In the preferred embodiment of the invention, there are four components to the battery energy cost which, are periodically calculated by controller 46 and used by controller 46 to cooperatively and dynamically create a “running average”. The first of these components is as follows: CBE 1 = C recharge i ( EngineBFSC ) * t i engine on t i engine off P engine ( t ) t ( Eq . 7 )

Where Ci recharge=the “cost” of supplying recharging type charge energy to the battery 14 or the amount of such supplied energy since the last computation was completed. The second of these components is as follows: CBE 2 = C R * t i recharge on t i recharge off { ( P required ( t ) - P losses ( t ) ) : P required ( t ) < 0 } t ( Eq . 8 )

Where the term “Cr”=the cost of supplying regenerative type charging energy to the battery 14 or the amount of such supplied energy since the computation was completed. The third of these components is as follows: CBE 3 = C discharge * t i motor on t i motor off P motor ( t ) ( Eq . 9 )

Where the term Cdischarge equals the discharge efficiency of the battery 14. The fourth of these components is as follows:

CBE 4 =C initial charge*(Intitial Energy Quantity in the Battery)  (Eq. 10)

Assuming that all of the initial battery energy emanates from an energy source whose cost is known, such as the engine 12 operating in a “idle” mode and having a known and associated “BSFC” value, the following equations may be developed:

C initial charge =BFSC engine  (Eq. 11) T i = i ( t i engine on t i engine off P engine ( t ) t ) ( Eq . 12 ) T 2 = i ( t i recharge on t 1 recharge off { ( P required ( t ) - P losses ( t ) ) : P required ( t ) < 0 } t ) ( Eq . 13 ) T 3 = i ( t i motor on t i motor off P motor ( t ) t ) ( Eq . 14 )

T 4=(Initial Energy Quantity in the Battery)  (Eq. 15)

Where the term “P” denotes the amount of power required by the hybrid vehicle 10, the term “Plosses” denotes the amount of the supplied power which is lost, and the term “Pmotor” denotes the power supplied by the motor.

Hence, in the preferred embodiment of the invention, the cost of battery energy may be denoted and dynamically calculated as follows:

CBE=(CBE 1 +CBE 2 +CBE 3 +CBE 4)/(T 1 +T 2 +T 3 +T 4)  (Eq. 16)

This cost of battery energy can therefore be dynamically updated as power flow changes in the hybrid vehicle 10 and/or in the battery 14. Moreover, this technique readily lends itself to discretization and discrete type simulation and to dynamic power thresholding computation which could potentially enhance fuel economy and reduce engine emissions (e.g. by allowing for a more accurate computation of the amount of charge resident within the battery 14). Further, using this technique with a variable (positive or negative) initial battery charge cost allows one to create and dynamically modify an overall hybrid vehicle energy management strategy and allows one to accurately measure and/or simulate the foregoing energy flow as well as other energy flows occurring within the hybrid vehicle 10, thereby enabling the creation of an overall energy simulation.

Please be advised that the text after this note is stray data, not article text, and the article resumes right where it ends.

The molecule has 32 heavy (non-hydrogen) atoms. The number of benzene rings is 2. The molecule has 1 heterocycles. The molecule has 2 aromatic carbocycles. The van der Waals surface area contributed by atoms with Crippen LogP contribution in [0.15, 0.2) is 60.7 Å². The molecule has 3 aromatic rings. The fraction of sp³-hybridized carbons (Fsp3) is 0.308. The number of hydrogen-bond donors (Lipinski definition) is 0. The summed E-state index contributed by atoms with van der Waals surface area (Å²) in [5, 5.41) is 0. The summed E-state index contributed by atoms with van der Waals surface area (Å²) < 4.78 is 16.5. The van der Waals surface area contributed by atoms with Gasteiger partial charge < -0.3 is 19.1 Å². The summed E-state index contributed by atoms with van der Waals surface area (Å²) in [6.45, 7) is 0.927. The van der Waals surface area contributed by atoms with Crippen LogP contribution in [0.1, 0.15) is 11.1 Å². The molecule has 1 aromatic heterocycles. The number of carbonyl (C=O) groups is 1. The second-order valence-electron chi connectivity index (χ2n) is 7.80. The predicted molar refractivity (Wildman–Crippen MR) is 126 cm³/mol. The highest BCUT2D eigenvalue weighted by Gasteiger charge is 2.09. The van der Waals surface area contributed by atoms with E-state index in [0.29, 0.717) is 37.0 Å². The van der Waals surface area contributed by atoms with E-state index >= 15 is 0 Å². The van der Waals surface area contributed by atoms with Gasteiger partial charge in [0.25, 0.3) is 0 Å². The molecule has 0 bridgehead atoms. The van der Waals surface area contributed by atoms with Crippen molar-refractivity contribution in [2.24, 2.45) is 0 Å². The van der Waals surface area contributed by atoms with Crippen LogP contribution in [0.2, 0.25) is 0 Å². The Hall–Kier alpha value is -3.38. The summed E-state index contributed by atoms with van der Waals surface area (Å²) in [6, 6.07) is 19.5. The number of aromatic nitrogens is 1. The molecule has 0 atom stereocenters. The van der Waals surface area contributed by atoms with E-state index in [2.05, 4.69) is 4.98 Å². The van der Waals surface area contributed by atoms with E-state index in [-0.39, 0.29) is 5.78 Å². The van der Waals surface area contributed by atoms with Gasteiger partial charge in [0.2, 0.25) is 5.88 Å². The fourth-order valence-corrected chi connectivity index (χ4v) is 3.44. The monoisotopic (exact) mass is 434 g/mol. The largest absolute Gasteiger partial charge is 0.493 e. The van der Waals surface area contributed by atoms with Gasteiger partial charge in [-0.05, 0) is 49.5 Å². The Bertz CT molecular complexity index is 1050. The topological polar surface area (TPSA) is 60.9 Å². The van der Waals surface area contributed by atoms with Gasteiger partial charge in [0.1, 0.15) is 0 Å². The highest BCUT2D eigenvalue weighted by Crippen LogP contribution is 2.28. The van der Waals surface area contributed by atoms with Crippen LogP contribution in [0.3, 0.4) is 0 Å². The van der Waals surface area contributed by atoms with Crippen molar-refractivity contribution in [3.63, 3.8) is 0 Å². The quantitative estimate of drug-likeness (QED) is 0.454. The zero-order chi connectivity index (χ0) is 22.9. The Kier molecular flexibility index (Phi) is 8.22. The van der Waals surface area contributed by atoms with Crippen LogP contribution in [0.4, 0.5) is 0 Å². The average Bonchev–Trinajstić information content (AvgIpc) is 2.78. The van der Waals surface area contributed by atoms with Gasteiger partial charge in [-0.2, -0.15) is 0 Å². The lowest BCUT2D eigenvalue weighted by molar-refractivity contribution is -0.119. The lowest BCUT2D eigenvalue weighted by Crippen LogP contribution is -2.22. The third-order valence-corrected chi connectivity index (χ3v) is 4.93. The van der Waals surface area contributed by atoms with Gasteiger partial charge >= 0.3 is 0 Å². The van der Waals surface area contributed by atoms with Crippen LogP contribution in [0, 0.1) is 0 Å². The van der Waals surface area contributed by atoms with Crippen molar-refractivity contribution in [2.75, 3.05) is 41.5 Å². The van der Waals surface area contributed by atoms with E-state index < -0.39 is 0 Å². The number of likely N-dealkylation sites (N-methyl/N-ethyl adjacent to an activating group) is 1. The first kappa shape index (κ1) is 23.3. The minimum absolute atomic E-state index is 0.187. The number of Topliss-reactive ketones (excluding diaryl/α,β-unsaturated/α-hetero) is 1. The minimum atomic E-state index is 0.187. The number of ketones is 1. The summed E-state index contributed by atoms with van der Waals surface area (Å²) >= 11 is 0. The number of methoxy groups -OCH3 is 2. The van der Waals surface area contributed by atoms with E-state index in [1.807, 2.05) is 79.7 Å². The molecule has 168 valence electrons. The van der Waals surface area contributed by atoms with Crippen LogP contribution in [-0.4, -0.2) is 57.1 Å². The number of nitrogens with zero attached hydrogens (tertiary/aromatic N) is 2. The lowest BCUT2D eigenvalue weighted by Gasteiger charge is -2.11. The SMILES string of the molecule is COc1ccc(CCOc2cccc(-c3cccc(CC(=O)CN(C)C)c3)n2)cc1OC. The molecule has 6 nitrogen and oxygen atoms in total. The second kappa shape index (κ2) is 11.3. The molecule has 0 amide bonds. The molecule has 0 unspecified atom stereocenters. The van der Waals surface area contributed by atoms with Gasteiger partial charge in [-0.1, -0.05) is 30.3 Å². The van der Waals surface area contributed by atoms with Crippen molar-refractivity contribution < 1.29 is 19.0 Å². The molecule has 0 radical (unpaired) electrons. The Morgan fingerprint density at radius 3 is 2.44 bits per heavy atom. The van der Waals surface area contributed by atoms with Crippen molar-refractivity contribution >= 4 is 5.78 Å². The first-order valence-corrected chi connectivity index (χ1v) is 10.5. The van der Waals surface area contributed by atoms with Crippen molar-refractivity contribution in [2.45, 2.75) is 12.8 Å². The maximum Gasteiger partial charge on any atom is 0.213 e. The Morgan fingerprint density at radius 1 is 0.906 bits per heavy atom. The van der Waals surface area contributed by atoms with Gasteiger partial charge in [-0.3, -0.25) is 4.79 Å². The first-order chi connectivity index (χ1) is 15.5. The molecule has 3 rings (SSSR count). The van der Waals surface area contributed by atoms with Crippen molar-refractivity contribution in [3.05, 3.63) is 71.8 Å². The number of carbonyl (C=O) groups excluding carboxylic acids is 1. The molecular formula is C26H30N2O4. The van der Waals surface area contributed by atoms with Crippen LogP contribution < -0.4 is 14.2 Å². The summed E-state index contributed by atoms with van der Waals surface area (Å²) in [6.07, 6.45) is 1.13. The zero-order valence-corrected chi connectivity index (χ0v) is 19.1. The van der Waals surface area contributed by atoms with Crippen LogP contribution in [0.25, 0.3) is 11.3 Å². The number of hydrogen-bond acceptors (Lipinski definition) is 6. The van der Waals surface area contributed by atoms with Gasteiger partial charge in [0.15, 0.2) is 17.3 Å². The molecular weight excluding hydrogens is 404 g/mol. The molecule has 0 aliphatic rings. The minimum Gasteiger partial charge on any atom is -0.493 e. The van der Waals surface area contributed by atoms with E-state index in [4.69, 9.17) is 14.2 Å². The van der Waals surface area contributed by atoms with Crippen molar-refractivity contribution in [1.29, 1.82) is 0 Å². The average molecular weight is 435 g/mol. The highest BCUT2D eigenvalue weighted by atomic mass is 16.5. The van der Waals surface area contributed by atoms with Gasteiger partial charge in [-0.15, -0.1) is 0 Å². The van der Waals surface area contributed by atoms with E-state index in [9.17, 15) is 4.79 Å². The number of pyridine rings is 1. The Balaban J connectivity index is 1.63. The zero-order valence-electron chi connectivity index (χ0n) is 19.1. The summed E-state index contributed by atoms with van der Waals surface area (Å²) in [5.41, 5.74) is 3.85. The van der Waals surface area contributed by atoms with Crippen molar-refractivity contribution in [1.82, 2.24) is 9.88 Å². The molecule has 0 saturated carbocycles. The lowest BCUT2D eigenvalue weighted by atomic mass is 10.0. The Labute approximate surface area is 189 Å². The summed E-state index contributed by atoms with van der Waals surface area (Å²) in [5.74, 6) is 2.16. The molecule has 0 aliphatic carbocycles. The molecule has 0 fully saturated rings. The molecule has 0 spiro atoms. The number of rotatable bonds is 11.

It should be appreciated that the invention is not limited to the exact method which has been previously delineated above, but that various changes and modifications may be made without departing from the spirit of the scope of the inventions as are more fully set forth in the following claims.

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Classifications
U.S. Classification320/132, 903/947, 903/903
International ClassificationB60W10/26, B60K6/445, B60L11/18, B60W20/00, H02J7/00, B60W10/06, H02J7/34, B60W10/18, B60L11/14, B60L15/20
Cooperative ClassificationY10S903/947, Y10S903/903, Y02T10/7077, Y02T10/7283, B60L15/2045, Y02T10/7044, Y02T10/705, B60L11/1861, B60W10/26, B60L11/14, B60L11/123, B60L7/14, Y02T10/56, Y02T10/6217, Y02T10/7005, B60K6/445, Y02T10/6239
European ClassificationB60L11/12D, B60L11/14, B60L7/14, B60L11/18M28, B60L15/20E, B60K6/445, B60W10/26
Legal Events
DateCodeEventDescription
Feb 23, 2010FPExpired due to failure to pay maintenance fee
Effective date: 20100101
Jan 1, 2010LAPSLapse for failure to pay maintenance fees
Jul 13, 2009REMIMaintenance fee reminder mailed
Jun 30, 2005FPAYFee payment
Year of fee payment: 4
Jun 30, 2000ASAssignment
Owner name: FORD GLOBAL TECHNOLOGIES, INC., MICHIGAN
Free format text: ASSIGNMENT OF ASSIGNORS INTEREST;ASSIGNOR:FORD MOTOR COMPANY;REEL/FRAME:010975/0250
Effective date: 20000629
Owner name: FORD MOTOR COMPANY, MICHIGAN
Free format text: ASSIGNMENT OF ASSIGNORS INTEREST;ASSIGNOR:WINSTEAD, VINCENT J.;REEL/FRAME:010975/0253
Effective date: 20000628
Owner name: FORD GLOBAL TECHNOLOGIES, INC. SUITE 600 - PARKLAN
Owner name: FORD MOTOR COMPANY THE AMERICAN ROAD DEARBORN MICH